When I say street food, I mean street food. You normally see a lady with a small charcoal stove and all her ingredients in this makeshift setup that can be easily moved within a second’s notice.
The vendor will grill a piece of rice paper on their stove and slather on butter, then sprinkle on a bunch of savoury stuff like chopped up sausage and tiny dried shrimp. At the end they crack a quail egg on top and fold the whole thing in half.
So it’s more like a Vietnamese taco than a Vietnamese pizza.
I was at Turtle lake; a big roundabout that young locals love going to in the evening for street food. I think I tried everything I could there and Banh Trang Nuong was by far my favourite.
Com Tam Suon Nuong
You can’t go to Vietnam without eating broken rice. Broken rice can be served with anything, but in Ho Chi Minh is best known to serve broken rice with grilled pork chop.
Broken rice is exactly what it sounds like. It is broken grains of rice.
What was once poor people food that couldn’t be sold, is now the country’s favourite sort of rice to eat. Why? because broken rice is more flavourful than normal Jasmine long grain rice.
Now rice really isn’t very flavourful
The difference in flavour was stark.
But I don’t think the rice is the real highlight for most foreigners. It is the pork chop.
They marinate the pork chop to make it sweet and when you eat it with the spicy fish sauce they provide; it becomes out of this world amazing.
So, I can’t make a list about Vietnamese food without adding Pho. And as much as I enjoyed eating the many bowls of Pho in the city. The city has so much more to offer.
So instead of me explaining how yummy Pho is, let me recommend ordering a common side at Pho restaurants.
A raw egg yolk is a common side order locals like to add to their bowl of Pho. You can eat it in one go, or you can add it to your soup. I personally like to eat it in one go.
Who doesn’t like a silky savory egg yolk?
Ho Chi Minh City Travel tips
Learn to haggle
Prices really are arbitrary in this city, and most things can be negotiated. Especially when you’re in District 1.
Even a simple sugarcane drink can be an easy situation you find yourself getting scammed for. (Just a heads up, a sugarcane drink shouldn’t cost more than 5000d at most)
If you’re not confident with your haggling skills or you’re not that good with confrontation then stick with places that have clear pricing. It is the best alternative to getting surprised when you ask for the price.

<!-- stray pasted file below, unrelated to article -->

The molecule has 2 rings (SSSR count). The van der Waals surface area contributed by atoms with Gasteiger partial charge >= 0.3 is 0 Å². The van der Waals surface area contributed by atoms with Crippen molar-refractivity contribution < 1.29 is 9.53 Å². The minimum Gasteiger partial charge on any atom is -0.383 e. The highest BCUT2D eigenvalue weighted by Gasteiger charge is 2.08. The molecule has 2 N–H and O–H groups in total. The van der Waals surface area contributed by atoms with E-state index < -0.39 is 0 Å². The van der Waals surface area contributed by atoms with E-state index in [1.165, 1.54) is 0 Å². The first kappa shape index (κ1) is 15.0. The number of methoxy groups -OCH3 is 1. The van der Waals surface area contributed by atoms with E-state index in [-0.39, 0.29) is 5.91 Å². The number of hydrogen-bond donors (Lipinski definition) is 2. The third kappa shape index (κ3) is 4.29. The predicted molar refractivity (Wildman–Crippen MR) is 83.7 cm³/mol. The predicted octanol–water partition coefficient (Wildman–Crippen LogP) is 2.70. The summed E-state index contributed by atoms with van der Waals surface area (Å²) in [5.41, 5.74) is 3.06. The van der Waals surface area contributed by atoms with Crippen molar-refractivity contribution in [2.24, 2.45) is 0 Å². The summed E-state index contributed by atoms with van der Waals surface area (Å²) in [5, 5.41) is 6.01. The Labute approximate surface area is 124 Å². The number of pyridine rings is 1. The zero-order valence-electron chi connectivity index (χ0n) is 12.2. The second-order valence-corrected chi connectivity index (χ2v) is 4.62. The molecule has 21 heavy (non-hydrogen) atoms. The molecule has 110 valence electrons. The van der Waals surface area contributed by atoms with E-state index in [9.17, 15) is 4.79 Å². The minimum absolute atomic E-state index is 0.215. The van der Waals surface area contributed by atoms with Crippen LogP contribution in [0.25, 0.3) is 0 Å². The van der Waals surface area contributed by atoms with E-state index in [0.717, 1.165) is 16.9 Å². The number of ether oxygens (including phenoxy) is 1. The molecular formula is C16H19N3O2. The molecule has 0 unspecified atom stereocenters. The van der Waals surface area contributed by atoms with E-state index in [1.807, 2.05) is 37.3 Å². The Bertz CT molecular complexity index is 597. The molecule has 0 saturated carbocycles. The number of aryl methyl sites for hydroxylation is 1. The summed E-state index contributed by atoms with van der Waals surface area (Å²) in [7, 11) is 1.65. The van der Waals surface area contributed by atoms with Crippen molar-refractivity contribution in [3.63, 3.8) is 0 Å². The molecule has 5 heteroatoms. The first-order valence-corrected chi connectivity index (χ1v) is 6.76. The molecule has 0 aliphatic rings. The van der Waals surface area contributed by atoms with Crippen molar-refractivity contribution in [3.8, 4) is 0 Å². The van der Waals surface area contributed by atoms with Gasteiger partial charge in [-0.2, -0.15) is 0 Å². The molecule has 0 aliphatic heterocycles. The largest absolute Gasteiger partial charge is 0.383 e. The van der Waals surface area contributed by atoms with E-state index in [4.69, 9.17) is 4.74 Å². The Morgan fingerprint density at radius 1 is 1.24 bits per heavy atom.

Crossing the road
Crossing the road in HCMC for the first time will be something you remember for a long time. There most likely won’t be any pedestrian lights and traffic is coming in all directions.
My advice is going to be hard to believe but, the best way to cross the road is to just cross it.
Once there’s some space between you and the next step, take it and keep walking at a steady pace. Don’t speed up. Don’t suddenly stop and the traffic will miraculously dodge you.
Avoiding the airport scam
Cars entering the airport need to pay a fee and this fee is where most drivers will try to scam you. The airport fee is only 10,000d. Many drivers will try to get you to pay more. Taxis, cars you pre-booked, even Grabs.
I got charged 60,000d when I landed. I had questioned the fee, but the driver responded so smoothly I didn’t press him since I knew there was a fee I had to pay. I just didn’t know how much it was suppose to be.
It’s 10,000d guys, don’t get ripped off like me.
Avoid Taxi scams
There are many taxi operators. I have already mentioned the two most reliable ones, but even then you should always make sure the meter is turned on when you take one.
Bring a waterproof jacket
It rains a lot in HCMC. It isn’t like Singapore where the rain starts and stops within minutes. When it rains, it really does rain. So it’s handy to have a lightweight waterproof jacket on hand if you get caught in the rain.
If you travel during the rainy season (July to November) you’ll find the wind will pick up before it rains.